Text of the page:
- Category: Movie Reviews
- Written by Gilbert Seah
One film that demands to be seen opens this week - the 3 1/2 hour long Martin Scorcese’s THE IRISHMAN with De Niro and Pacino starring.
DOCTOR SLEEP (USA 2019) ***
Directed by Mike Flanagan
DOCTOR SLEEP is based on the Stephen King’s 2013 novel, that follows what happens after THE SHINING, which was made into the Stanley Kubrick horror classic of the same name with Jack Nicholson, who declined to appear in this sequel. Flanagan is an American filmmaker. He is best known for his horror films, all of which he directed, wrote, and edited including Absentia (2011), Oculus (2013), Hush, Before I Wake, Ouija: Origin of Evil (all 2016), Gerald’s Game (2017), and Doctor Sleep (2019).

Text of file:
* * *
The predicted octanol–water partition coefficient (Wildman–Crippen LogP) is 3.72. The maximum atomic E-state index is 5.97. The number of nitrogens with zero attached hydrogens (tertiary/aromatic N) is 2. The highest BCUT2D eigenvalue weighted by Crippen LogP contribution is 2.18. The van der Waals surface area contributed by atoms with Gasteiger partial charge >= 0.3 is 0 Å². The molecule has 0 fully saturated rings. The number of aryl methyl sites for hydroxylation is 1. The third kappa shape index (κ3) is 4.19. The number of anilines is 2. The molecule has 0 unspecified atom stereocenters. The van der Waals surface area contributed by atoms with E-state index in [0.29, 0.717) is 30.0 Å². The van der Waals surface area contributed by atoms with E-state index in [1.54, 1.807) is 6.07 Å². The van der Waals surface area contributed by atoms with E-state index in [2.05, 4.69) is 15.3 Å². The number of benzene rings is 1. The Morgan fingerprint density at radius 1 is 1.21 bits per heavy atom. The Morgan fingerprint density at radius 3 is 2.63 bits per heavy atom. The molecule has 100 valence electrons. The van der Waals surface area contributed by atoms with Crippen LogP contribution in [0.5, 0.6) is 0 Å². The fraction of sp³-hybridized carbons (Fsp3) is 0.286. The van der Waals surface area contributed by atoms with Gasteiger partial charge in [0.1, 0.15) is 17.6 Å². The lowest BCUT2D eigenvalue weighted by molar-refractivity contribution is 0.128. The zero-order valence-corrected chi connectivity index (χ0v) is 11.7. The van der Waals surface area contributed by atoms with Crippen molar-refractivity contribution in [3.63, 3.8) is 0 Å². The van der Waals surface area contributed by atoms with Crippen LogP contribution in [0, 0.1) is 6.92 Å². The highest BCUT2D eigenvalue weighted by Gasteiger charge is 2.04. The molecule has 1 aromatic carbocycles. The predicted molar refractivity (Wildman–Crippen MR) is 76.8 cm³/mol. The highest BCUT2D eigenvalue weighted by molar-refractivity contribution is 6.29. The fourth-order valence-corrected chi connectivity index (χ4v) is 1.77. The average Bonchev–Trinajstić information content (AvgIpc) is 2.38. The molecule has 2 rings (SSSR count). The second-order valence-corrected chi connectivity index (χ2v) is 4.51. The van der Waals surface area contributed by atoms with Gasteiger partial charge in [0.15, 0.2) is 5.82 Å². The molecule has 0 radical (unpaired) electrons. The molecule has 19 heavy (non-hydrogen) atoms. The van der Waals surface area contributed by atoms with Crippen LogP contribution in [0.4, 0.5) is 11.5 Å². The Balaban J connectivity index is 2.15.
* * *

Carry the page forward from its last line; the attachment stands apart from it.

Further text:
It is 2011, sometime after escaping the Overlook Hotel, Danny Torrance, (now all grown up into Ewan McGregor and now known as just Dan) and his mother Wendy live in Florida. He escapes his alcoholism though still scarred by his experiences at the hotel. Danny is taught by the ghost of Dick Hallorann to lock such ghosts in imaginary "boxes" in his mind. Meanwhile, a cult of quasi-immortals known as the True Knot, led by Rose the Hat, feed on "steam" produced by the dying moments of people with the Shining ability to slow their aging. She recruits a teenage girl called Snakebite Andi into the cult after observing her ability to telepathically control people.
In a small town, Dan befriends Billy Freeman, who gets him a job and becomes his AA sponsor. Dan uses his Shine abilities to comfort dying patients, who give him the nickname "Doctor Sleep” where the film title is derived from. The film’s main story which now moves to 2019 involves his dealing with Abra Stone, a young girl whose Shining is even more powerful than his and the destruction of The True Knot group.